So could I, as a time-traveller with many months or years at my disposal and a Babel Fish stuffed firmly in my ear, ever learn to understand the World View of the culture who created one of these enduring monuments?
I suspect that the only point at which our understanding would meet would be in the physical as I perceive it and that, of course, is not where their World View resides. I might learn vast amounts about their technologies, their methods of construction and the way in which their societies are organised, but the all-consuming beliefs and reasons for constructing such structures would not, I fear, be apparent to me. Our views of reality would differ so fundamentally that there would be little common ground. It is very possible that the structures themselves would not reveal to my senses the experiences those who created them would have. There could be sounds, sights, emotional and spiritual experiences freely available to them which to me would remain hidden. I recall being quite convinced of this when standing in the chambers of the Hypogeum of Ħal Saflieni. I could see the walls, the carvings and the colours but there was so much almost palpable unavailable experience there just beyond my ken.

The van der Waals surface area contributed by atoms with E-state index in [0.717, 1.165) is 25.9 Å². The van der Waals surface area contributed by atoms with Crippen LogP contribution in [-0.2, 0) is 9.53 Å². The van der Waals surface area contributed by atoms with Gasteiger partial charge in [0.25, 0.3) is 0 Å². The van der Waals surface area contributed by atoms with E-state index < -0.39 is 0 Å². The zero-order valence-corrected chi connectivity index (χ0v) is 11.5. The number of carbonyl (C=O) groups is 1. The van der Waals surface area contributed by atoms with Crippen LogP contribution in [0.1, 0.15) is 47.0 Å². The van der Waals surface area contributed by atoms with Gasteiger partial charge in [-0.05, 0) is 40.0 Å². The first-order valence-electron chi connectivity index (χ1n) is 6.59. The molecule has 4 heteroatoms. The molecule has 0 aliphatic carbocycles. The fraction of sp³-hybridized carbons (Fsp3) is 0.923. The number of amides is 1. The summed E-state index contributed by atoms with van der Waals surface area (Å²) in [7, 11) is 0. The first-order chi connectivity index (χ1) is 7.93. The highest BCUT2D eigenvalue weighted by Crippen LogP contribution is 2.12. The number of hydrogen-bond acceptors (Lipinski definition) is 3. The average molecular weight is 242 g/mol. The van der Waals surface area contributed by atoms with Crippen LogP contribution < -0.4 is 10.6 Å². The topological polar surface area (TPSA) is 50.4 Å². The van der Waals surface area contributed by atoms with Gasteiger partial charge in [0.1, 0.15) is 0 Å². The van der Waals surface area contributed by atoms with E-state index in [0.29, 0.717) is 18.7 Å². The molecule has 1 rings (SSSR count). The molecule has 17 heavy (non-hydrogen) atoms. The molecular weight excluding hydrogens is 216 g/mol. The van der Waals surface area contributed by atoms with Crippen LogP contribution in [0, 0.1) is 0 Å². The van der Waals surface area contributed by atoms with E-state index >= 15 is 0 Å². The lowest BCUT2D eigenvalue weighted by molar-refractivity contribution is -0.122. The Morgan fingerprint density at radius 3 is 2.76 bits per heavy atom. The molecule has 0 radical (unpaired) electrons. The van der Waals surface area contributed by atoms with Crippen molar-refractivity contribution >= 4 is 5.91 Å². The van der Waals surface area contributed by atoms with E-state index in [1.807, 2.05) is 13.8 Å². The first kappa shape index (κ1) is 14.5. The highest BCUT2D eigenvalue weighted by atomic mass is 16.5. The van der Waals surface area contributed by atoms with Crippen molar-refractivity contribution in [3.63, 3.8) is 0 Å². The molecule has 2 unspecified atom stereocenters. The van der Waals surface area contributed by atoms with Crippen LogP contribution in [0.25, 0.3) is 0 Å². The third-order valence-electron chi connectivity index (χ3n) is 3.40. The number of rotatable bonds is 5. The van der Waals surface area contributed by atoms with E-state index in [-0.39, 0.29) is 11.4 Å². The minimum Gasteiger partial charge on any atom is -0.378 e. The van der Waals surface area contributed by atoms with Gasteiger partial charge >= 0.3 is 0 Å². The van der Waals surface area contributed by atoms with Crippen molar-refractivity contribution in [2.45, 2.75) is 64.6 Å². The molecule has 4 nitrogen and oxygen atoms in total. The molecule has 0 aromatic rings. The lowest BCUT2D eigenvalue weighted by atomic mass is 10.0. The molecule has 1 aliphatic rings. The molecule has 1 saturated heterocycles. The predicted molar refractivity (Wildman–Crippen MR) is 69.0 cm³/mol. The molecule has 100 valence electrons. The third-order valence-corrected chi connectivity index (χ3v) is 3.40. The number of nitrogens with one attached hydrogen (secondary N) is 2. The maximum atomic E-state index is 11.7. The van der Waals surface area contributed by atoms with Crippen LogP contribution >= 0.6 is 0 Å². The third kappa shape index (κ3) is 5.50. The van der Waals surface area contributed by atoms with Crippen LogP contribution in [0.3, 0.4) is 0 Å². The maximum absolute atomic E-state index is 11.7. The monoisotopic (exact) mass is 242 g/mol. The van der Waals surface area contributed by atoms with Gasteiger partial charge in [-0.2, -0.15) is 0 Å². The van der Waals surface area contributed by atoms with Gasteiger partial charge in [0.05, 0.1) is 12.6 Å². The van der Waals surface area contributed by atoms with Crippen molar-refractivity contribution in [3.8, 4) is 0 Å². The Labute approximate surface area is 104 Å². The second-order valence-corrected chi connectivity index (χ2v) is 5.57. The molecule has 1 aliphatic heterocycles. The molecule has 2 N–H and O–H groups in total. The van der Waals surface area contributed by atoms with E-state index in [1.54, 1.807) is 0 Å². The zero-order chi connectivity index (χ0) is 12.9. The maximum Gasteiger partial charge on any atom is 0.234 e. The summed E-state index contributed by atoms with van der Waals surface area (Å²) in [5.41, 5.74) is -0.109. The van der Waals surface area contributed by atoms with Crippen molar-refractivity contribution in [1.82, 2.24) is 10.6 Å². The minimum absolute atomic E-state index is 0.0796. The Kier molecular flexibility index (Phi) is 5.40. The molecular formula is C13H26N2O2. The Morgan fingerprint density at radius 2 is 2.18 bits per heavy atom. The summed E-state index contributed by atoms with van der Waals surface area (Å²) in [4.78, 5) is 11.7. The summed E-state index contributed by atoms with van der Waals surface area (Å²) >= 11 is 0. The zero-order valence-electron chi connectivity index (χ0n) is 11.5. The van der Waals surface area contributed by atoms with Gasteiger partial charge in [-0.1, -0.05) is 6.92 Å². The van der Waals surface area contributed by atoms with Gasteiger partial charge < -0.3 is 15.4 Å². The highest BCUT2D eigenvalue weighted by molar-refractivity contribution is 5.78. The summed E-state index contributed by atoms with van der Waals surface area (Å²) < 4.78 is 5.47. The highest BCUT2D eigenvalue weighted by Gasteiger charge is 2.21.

Seth, through channel Jane Roberts, explains the reason for this, with his customary clarity and eloquence:
Your many civilisations, historically speaking, each with its own fields of activity, its own sciences, religions, politics and art – these all represent various ways that man has used imagination and reason to form a framework through which a more or less cohesive reality is experienced.
And that is the nub of it. Reality is perceptive, not as our scientists fondly believe, objective. My own Guides put it rather more bluntly:
Reality is barely existent. There is only thought.
In future posts I hope to explore aspects of different World Views and their varying perception of ‘reality’, as it is a subject I find fascinating.